Pros: This is an excellent system for people who have lots to do, on both the professional and personal fronts. It also helps break down large tasks into smaller ones.
Cons: If your tasks change frequently, GTD can be hard to maintain. It also requires a bit of effort to set up initially, and you have to be disciplined to follow through with it.
If the thought of keeping your mind free appeals to you, you'll enjoy reading Getting Things Done. If you'd like to use GTD on your smartphone, check out the app Nirvana.
The Pomodoro technique is the easiest time management method to use. It was invented by a French student, Francesco Cirillo, who used a tomato-shaped kitchen timer to stay focused. Choose a task and decide to focus on it 100% for 20 minutes (one pomodoro). Break for 5 minutes, and then come back for another pomodoro. Once you finish a certain number of pomodoros, you can take a longer break.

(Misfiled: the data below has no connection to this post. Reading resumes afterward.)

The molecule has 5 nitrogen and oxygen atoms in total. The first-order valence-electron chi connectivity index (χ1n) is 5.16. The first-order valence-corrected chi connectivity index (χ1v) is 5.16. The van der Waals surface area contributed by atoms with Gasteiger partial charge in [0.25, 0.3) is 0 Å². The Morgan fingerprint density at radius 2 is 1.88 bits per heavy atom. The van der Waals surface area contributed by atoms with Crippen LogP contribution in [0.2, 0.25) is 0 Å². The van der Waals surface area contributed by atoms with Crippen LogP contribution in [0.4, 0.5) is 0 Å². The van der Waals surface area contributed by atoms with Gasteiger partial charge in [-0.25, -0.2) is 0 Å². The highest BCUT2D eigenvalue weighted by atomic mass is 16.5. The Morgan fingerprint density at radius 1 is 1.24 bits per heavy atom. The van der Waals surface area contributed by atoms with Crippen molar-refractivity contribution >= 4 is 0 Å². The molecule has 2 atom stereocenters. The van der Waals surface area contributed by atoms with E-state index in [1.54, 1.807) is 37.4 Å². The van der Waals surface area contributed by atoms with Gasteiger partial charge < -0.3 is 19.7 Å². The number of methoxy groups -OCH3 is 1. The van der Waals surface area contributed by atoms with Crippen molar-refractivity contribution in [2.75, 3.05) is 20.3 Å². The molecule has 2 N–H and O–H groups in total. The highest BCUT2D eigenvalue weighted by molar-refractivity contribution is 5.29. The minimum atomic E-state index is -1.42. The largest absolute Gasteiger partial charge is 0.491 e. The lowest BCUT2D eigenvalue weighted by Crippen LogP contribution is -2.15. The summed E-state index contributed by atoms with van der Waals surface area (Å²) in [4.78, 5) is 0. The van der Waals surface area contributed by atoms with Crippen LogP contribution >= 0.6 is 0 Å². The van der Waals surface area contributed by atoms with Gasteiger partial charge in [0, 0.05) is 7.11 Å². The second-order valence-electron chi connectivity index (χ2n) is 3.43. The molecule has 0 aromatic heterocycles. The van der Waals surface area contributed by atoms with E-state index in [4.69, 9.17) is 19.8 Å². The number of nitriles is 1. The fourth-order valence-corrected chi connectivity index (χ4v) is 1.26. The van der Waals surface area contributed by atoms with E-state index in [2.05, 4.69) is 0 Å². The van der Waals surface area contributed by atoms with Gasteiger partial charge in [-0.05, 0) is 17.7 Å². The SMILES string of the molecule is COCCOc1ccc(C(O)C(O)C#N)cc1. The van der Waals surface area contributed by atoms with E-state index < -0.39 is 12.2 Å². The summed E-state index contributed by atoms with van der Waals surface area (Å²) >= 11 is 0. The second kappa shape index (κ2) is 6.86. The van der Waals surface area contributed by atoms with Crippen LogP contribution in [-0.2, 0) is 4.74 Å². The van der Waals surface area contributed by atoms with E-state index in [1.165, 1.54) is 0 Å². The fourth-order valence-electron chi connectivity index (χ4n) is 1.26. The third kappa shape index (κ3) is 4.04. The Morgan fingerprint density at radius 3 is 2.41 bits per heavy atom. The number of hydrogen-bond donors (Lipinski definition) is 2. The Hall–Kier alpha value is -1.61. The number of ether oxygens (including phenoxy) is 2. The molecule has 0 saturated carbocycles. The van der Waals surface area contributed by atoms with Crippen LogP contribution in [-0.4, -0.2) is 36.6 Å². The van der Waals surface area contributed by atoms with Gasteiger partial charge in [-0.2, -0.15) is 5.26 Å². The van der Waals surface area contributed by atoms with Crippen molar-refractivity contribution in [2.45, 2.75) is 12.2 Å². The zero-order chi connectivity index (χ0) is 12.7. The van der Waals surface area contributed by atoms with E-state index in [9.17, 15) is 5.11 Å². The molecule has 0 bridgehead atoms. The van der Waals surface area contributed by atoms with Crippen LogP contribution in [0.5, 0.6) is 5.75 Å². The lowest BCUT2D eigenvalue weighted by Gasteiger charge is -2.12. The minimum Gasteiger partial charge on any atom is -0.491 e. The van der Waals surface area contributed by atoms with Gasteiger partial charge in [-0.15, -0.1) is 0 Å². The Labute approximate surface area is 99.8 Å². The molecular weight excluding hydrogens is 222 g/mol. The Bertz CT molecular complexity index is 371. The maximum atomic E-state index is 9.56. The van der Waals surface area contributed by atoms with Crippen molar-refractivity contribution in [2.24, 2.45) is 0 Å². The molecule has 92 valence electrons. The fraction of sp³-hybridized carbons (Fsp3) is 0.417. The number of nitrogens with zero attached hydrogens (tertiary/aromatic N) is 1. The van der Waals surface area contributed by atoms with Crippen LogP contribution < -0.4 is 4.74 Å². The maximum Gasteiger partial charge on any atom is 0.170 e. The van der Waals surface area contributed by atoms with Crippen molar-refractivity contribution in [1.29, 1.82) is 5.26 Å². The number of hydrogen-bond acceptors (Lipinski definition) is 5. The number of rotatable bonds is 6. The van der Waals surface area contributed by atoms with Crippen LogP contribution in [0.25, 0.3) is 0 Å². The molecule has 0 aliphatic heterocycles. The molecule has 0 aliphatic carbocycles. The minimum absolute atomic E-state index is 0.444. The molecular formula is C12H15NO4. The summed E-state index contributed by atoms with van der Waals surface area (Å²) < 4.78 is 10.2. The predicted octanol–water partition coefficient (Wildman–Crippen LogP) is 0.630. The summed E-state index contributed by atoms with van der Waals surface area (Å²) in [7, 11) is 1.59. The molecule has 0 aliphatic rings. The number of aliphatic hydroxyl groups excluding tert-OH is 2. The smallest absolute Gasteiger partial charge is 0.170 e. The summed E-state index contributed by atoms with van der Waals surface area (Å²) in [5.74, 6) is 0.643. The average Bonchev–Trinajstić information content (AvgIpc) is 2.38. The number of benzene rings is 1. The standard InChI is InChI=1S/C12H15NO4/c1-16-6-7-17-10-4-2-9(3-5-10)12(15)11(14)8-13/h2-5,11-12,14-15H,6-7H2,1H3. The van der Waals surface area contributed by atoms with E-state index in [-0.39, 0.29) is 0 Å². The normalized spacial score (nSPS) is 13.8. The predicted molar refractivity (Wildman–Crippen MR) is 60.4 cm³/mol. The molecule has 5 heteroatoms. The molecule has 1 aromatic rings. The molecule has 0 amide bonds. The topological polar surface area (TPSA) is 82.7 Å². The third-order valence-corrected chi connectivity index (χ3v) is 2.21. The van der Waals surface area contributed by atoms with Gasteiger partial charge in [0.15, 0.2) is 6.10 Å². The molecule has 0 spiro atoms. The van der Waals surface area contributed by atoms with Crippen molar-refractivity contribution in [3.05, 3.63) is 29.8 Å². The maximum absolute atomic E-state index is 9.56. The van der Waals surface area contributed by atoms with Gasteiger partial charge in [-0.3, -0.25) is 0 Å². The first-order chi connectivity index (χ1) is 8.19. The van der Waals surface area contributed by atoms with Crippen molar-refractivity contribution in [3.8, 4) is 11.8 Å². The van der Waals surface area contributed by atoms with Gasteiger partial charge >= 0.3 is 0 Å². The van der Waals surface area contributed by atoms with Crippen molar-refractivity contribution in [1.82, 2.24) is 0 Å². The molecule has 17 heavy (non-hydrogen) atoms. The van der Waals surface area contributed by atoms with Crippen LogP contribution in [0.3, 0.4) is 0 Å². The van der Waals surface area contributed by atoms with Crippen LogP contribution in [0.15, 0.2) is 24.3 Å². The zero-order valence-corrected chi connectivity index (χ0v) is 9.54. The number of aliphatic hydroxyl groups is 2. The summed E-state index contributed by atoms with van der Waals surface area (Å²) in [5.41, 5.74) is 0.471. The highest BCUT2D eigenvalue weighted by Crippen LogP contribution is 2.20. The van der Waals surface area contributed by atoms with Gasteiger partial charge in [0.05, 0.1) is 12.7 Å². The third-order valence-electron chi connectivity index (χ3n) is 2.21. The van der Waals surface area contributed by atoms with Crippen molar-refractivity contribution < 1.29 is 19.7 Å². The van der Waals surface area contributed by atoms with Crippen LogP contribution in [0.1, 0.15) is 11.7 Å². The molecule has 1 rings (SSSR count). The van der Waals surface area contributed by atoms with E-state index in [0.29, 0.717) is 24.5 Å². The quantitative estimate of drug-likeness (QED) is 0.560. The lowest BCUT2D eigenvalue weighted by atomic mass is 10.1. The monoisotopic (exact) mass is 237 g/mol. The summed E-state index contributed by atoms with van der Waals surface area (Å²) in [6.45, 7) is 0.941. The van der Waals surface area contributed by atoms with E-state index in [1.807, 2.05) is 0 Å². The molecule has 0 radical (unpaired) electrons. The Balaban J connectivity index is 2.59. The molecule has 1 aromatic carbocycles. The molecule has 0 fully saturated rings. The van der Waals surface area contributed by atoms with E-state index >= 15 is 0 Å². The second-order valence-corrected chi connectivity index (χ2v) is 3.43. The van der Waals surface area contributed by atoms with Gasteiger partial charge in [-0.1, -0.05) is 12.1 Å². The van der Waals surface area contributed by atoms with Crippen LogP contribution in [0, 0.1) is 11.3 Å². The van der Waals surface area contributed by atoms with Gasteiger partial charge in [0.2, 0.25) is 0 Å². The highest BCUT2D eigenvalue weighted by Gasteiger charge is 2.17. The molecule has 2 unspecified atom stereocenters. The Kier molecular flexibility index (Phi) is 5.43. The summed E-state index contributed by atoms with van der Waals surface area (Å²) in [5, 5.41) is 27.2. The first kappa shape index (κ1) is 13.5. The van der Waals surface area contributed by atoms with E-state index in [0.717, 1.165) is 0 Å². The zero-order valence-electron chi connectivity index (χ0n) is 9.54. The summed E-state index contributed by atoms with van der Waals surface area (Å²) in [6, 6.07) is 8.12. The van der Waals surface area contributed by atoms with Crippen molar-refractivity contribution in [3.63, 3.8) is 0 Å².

Pros: If you're the kind of person who is easily distracted, this is the perfect way to stay on track and increase the quality of work.
Cons: Many people find that the timer goes off just when they're getting into a state of flow and the breaks can feel forced.
Pomodoro can be a great addition to an existing time management. You can use apps like Pomodor instead of a physical timer.
4. Eisenhower Matrix
Time management isn't about time; it's about priorities. All of us have lots of to-dos - it's up to us to decide which ones are worth doing. That is what the Eisenhower Matrix is all about, which originated from American president Dwight D. Eisenhower.
Sort your tasks into the four quadrants of the Eisenhower Matrix:
- Urgent and important
- Not urgent but important
- Urgent but not important
- Not urgent and not important
This instantly gives you an idea about what tasks need your immediate attention and what you can ignore. The sorting process takes a little time but makes your priorities clear.